Hmmmm, no. You would like to have as much upstream as you can, but you will never be quite in step with upstream though. Everyone has to patch at some point. What you want, however, are people upstream who know what they're doing on your behalf, which is why Red Hat's developers end up contributing a lot to the kernel.

Also, a vanilla kernel makes it easier to send bug reports upstream instead of having them rejected.

Not the point. It would be better for Canonical to have developers contributing stuff upstream that Ubuntu needs to make what they're doing better, which will possibly be desktop related, and making sure they have the experience in-house to support what they, their users and their customers need and actually have some vision for what they're doing.

Reply Parent Score: 3

RE: Thoughts...
by sbergman27 on Mon 22nd Sep 2008 19:10 in reply to "Thoughts..."
sbergman27 Member since:
2005-07-24

Basically, see my post in response to mdz:

I was not going to post anything further under this essentially valueless story topic. (Not referring to your thread, but to the story topic itself.) But then I ran into this little gem posted in the comments on your site. It is so very apt. And funny because it is likely so true. Regarding Ubuntu's position in the community and the detractors seemingly coming out of the woodwork, lately, to disparage it, he says:

"""
First they ignore you,
then they laugh at you,
then they fight you, ( <- you are here )
then you win.
"""

Edited 2008-09-22 19:12 UTC

Reply Parent Score: 2

RE[2]: Thoughts...
by segedunum on Mon 22nd Sep 2008 21:34 in reply to "RE: Thoughts..."
segedunum Member since:
2005-07-06

Regarding Ubuntu's position in the community and the detractors seemingly coming out of the woodwork, lately, to disparage it, he says:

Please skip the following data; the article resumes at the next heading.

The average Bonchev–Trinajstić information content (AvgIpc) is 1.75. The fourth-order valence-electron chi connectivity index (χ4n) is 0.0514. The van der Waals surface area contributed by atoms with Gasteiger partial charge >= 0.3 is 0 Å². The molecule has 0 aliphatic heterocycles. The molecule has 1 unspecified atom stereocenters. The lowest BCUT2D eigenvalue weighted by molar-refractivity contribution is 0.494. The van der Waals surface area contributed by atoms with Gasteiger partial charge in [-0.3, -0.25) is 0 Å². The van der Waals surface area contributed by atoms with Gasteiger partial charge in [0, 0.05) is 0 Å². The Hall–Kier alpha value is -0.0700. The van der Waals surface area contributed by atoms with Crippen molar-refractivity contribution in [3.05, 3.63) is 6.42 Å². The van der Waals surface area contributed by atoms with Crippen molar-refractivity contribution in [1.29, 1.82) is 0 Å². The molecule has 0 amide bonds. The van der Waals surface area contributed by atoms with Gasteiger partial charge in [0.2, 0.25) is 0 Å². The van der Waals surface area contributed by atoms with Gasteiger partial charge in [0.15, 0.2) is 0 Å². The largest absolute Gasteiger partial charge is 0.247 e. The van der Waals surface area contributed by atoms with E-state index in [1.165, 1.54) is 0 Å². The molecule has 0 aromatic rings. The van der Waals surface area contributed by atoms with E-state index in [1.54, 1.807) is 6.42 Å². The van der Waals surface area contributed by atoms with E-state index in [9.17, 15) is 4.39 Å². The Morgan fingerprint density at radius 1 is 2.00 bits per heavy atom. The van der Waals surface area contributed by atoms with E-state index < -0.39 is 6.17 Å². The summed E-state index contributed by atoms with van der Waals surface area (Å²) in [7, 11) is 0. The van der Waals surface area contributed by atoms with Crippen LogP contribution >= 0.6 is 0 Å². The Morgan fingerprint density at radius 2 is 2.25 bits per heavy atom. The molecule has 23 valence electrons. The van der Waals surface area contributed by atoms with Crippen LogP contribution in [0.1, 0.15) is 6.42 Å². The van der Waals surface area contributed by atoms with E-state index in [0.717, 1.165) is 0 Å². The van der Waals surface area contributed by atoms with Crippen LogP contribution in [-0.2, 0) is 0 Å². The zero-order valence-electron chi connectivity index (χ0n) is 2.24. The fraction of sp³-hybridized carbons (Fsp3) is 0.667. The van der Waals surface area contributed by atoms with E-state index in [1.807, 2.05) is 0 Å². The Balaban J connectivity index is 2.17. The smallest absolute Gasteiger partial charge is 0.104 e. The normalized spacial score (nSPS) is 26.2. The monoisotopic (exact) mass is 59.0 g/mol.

"""
First they ignore you,
then they laugh at you,
then they fight you, ( <- you are here )
then you win.
"""

Funny that you've quoted that, and even funnier, and rather sad, that it doesn't actually apply. Using that statement assumes that Canonical are actually doing something to 'win' in the first place. They're not:

1. Canonical and Ubuntu can't win and can't surpass Mac OS with the contributions they're making to open source software today.

2. Point 1 means that any apparent progress is all down to marketing, soundbites and hype, and even Mark Shuttleworth will run out of money to finance that at some point as so many companies, most of them VC funded, have done before them.

3. People aren't fighting Ubuntu at all I'm afraid. All they're doing is pointing out points 1 and 2.

I'll re-phrase your quote as it actually is, and it really is rather sad:

- First you think you're being ignored so you create lots of hype.

- When people point out said hype and look for something more concrete (i.e. lines of code) you think people are laughing at you.

- The questions continue and you believe that people are fighting against you because they won't go away.

- You fail to contribute the lines of code necessary to actually create something that surpasses Mac OS (or even to identify what's needed), you fail to generate money off the back of that because hype and soundbites aren't enough, your benefactor can't put money in forever, you run out of money and you lose.

Reply Parent Score: 5